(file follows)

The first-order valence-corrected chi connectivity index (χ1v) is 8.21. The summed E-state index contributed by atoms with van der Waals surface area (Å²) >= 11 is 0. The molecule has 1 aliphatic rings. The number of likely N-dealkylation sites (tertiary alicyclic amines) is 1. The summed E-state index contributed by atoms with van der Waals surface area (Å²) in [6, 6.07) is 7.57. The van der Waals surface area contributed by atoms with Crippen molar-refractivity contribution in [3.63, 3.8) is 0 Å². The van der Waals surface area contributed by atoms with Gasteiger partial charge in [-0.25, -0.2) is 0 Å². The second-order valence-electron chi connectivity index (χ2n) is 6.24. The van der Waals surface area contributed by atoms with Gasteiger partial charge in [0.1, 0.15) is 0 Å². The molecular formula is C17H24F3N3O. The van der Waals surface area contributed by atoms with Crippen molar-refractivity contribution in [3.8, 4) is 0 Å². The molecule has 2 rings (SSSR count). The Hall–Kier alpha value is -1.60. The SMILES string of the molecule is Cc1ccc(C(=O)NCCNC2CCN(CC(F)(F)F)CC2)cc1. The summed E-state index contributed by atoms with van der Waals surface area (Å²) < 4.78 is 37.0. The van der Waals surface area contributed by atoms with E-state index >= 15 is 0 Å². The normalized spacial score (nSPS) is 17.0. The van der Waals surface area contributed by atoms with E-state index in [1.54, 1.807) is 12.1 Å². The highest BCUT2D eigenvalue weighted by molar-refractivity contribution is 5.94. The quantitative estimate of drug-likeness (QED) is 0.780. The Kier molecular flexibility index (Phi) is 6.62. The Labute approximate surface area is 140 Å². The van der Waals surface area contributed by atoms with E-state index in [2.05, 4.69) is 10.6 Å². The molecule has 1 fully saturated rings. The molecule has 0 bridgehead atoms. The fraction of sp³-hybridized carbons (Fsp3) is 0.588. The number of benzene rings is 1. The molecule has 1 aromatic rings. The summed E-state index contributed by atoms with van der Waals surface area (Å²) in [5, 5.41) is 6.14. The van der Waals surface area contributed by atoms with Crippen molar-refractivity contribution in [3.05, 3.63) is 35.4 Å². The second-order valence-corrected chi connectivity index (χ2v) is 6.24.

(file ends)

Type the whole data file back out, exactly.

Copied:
The first-order valence-corrected chi connectivity index (χ1v) is 8.21. The summed E-state index contributed by atoms with van der Waals surface area (Å²) >= 11 is 0. The molecule has 1 aliphatic rings. The number of likely N-dealkylation sites (tertiary alicyclic amines) is 1. The summed E-state index contributed by atoms with van der Waals surface area (Å²) in [6, 6.07) is 7.57. The van der Waals surface area contributed by atoms with Crippen molar-refractivity contribution in [3.63, 3.8) is 0 Å². The van der Waals surface area contributed by atoms with Gasteiger partial charge in [-0.25, -0.2) is 0 Å². The second-order valence-electron chi connectivity index (χ2n) is 6.24. The van der Waals surface area contributed by atoms with Gasteiger partial charge in [0.1, 0.15) is 0 Å². The molecular formula is C17H24F3N3O. The van der Waals surface area contributed by atoms with Crippen molar-refractivity contribution in [3.8, 4) is 0 Å². The molecule has 2 rings (SSSR count). The Hall–Kier alpha value is -1.60. The SMILES string of the molecule is Cc1ccc(C(=O)NCCNC2CCN(CC(F)(F)F)CC2)cc1. The summed E-state index contributed by atoms with van der Waals surface area (Å²) < 4.78 is 37.0. The van der Waals surface area contributed by atoms with E-state index >= 15 is 0 Å². The normalized spacial score (nSPS) is 17.0. The van der Waals surface area contributed by atoms with E-state index in [1.54, 1.807) is 12.1 Å². The highest BCUT2D eigenvalue weighted by molar-refractivity contribution is 5.94. The quantitative estimate of drug-likeness (QED) is 0.780. The Kier molecular flexibility index (Phi) is 6.62. The Labute approximate surface area is 140 Å². The van der Waals surface area contributed by atoms with E-state index in [2.05, 4.69) is 10.6 Å². The molecule has 1 fully saturated rings. The molecule has 0 bridgehead atoms. The fraction of sp³-hybridized carbons (Fsp3) is 0.588. The number of benzene rings is 1. The molecule has 1 aromatic rings. The summed E-state index contributed by atoms with van der Waals surface area (Å²) in [5, 5.41) is 6.14. The van der Waals surface area contributed by atoms with Crippen molar-refractivity contribution in [3.05, 3.63) is 35.4 Å². The second-order valence-corrected chi connectivity index (χ2v) is 6.24.